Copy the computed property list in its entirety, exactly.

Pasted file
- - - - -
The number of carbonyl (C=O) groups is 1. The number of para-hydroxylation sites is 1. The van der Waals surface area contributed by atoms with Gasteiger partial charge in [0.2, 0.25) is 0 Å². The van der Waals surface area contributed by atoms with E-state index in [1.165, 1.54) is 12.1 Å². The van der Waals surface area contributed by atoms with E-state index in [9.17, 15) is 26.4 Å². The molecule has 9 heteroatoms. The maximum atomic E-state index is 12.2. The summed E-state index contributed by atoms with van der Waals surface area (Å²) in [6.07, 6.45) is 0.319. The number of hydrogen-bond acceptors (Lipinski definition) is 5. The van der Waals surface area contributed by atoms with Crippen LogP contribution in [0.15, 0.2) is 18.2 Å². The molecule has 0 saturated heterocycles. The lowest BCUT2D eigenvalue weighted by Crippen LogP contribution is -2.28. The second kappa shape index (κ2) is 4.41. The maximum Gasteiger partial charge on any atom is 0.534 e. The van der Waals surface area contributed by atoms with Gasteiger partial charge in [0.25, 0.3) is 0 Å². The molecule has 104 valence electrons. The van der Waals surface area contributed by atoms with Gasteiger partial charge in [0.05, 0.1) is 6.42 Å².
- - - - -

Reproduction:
The number of carbonyl (C=O) groups is 1. The number of para-hydroxylation sites is 1. The van der Waals surface area contributed by atoms with Gasteiger partial charge in [0.2, 0.25) is 0 Å². The van der Waals surface area contributed by atoms with E-state index in [1.165, 1.54) is 12.1 Å². The van der Waals surface area contributed by atoms with E-state index in [9.17, 15) is 26.4 Å². The molecule has 9 heteroatoms. The maximum atomic E-state index is 12.2. The summed E-state index contributed by atoms with van der Waals surface area (Å²) in [6.07, 6.45) is 0.319. The number of hydrogen-bond acceptors (Lipinski definition) is 5. The van der Waals surface area contributed by atoms with Crippen LogP contribution in [0.15, 0.2) is 18.2 Å². The molecule has 0 saturated heterocycles. The lowest BCUT2D eigenvalue weighted by Crippen LogP contribution is -2.28. The second kappa shape index (κ2) is 4.41. The maximum Gasteiger partial charge on any atom is 0.534 e. The van der Waals surface area contributed by atoms with Gasteiger partial charge in [0.25, 0.3) is 0 Å². The molecule has 104 valence electrons. The van der Waals surface area contributed by atoms with Gasteiger partial charge in [0.05, 0.1) is 6.42 Å².